However, societal pressures around FGM mean that education on its own is sometimes not enough to break down the long-held tradition in certain communities. Many mothers, despite disagreeing with the procedure themselves, have it done to their daughters out of fear that it will cause social repercussions. If a girl has not undergone FGM, it is believed that men may not want to marry her and she may be shunned from her community. In 2019, Kenyan activist Tony Mwebia founded the Men End FGM Foundation, dedicated to dismantling societal pressure by creating anti-FGM (as well as other sex-based discrimination) male allies through mentorship and sensitization. Men End FGM engages elders in discussions around FGM, recognising their position as custodians of culture and the influence this has in local communities. They also engage men in training activities to create fathers, brothers, and husbands who understand the importance of ending FGM. They recognize the importance of sensitising religious and traditional leaders who hold the key to dismantling FGM because of their stature in their community. Men hold much responsibility and power in the continuation of FGM and by creating allies out of them, they contribute to the end of this traumatising procedure.

Are we on track to end FGM by 2030?

The world has been making significant progress towards the ending of FGM, notably the UNFPA-UNICEF Joint Programme across 17 countries. In 2022, over 1.2 million people participated in public declarations to eliminate FGM, over 400,000 boys and men engaged in activities promoting gender equality, and 49,000 community, religious, and traditional leaders publicly denounced FGM. Over 650,000 girls participated in sexuality education and programmes that promoted the end of FGM as well.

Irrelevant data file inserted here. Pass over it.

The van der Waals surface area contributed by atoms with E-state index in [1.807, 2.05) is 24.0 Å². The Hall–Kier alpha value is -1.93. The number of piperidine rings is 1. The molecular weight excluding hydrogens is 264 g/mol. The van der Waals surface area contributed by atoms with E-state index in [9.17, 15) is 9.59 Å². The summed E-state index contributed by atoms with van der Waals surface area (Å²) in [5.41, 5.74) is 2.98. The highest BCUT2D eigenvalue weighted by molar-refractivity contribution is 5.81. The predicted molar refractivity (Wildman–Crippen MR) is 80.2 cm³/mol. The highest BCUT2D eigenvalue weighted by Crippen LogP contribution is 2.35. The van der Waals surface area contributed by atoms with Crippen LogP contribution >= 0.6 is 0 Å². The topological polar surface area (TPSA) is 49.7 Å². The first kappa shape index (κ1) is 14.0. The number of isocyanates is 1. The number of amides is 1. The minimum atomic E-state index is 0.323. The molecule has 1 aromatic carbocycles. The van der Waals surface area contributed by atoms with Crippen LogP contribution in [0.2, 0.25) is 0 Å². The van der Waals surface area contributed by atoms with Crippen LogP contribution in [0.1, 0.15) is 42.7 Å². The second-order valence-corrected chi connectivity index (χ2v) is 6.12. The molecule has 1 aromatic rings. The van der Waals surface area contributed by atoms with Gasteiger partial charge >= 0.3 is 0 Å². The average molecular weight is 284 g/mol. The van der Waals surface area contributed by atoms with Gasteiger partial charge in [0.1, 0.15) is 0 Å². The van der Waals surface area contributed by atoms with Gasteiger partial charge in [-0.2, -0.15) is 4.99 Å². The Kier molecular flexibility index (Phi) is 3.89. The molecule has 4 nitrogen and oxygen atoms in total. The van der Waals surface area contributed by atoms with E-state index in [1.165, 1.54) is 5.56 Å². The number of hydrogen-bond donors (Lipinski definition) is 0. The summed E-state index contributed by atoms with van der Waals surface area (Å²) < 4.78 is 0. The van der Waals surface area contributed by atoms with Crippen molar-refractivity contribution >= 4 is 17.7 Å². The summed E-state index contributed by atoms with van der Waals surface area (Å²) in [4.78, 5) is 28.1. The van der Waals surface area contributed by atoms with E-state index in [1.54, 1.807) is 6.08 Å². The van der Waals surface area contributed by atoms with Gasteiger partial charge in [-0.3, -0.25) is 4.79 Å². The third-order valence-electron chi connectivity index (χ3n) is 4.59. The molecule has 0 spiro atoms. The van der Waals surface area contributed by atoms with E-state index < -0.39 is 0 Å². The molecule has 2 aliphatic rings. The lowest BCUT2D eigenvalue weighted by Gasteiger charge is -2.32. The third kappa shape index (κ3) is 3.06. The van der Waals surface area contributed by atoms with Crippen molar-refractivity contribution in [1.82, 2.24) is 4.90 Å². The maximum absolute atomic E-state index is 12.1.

Here in the UK, the Government pledged £50 million in 2018 to end FGM by 2030. The money has been distributed to community programmes and grassroots campaigners in affected countries across Africa to support those working in women’s organisations and schools to end the harmful practice in their communities. In 2022, the UK government renewed its funding of Support to the Africa-Led Movement (ALM) to End FGM/C. This five-year initiative aims to support and build the capacity of the ALM to end FGM by working in partnership with UN agencies, civil society organisations and women’s and girls’ movements.

However, despite some progress, the world is still not on track to end FGM and achieve SDG 5 – gender equality for all – by 2030. In 2023, only 15.4% of countries were on track for this goal, and a further 61.5% were at a moderate distance from achieving the gender equality indicators set by the United Nations. In fact, it is estimated that progress needs to be 10 times faster if we are to reach these global targets by 2030. 

As we pass the midway point to the 2030 deadline for achieving the UN Sustainable Development Goals, we must accelerate action to end the harmful practice of FGM, and ensure the rights and dignity of women and girls around the world are upheld. This means supporting locally-led organisations, following the expertise of grassroots movements, and placing women and girls at the centre of programmes to end FGM and gendered violence.